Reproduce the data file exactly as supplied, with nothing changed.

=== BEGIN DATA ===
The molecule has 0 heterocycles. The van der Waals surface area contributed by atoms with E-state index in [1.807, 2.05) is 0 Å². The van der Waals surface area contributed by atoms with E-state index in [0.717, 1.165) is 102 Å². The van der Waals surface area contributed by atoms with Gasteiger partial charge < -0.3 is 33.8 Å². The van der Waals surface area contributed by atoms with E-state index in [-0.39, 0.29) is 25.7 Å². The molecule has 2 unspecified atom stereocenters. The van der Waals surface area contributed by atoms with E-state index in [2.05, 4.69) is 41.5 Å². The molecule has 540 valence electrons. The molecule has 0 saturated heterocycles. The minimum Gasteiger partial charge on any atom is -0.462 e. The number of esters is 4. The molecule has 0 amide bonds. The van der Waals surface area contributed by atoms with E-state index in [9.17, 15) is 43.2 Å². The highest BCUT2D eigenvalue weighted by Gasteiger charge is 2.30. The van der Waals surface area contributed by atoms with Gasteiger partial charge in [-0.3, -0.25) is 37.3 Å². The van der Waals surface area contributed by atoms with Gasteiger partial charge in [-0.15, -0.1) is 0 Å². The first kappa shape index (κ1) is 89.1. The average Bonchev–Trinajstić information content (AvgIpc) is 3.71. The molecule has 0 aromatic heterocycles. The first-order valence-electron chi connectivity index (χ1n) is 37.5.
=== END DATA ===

The molecule has 0 heterocycles. The van der Waals surface area contributed by atoms with E-state index in [1.807, 2.05) is 0 Å². The van der Waals surface area contributed by atoms with E-state index in [0.717, 1.165) is 102 Å². The van der Waals surface area contributed by atoms with Gasteiger partial charge < -0.3 is 33.8 Å². The van der Waals surface area contributed by atoms with E-state index in [-0.39, 0.29) is 25.7 Å². The molecule has 2 unspecified atom stereocenters. The van der Waals surface area contributed by atoms with E-state index in [2.05, 4.69) is 41.5 Å². The molecule has 540 valence electrons. The molecule has 0 saturated heterocycles. The minimum Gasteiger partial charge on any atom is -0.462 e. The number of esters is 4. The molecule has 0 amide bonds. The van der Waals surface area contributed by atoms with E-state index in [9.17, 15) is 43.2 Å². The highest BCUT2D eigenvalue weighted by Gasteiger charge is 2.30. The van der Waals surface area contributed by atoms with Gasteiger partial charge in [-0.3, -0.25) is 37.3 Å². The van der Waals surface area contributed by atoms with Gasteiger partial charge in [-0.15, -0.1) is 0 Å². The first kappa shape index (κ1) is 89.1. The average Bonchev–Trinajstić information content (AvgIpc) is 3.71. The molecule has 0 aromatic heterocycles. The first-order valence-electron chi connectivity index (χ1n) is 37.5.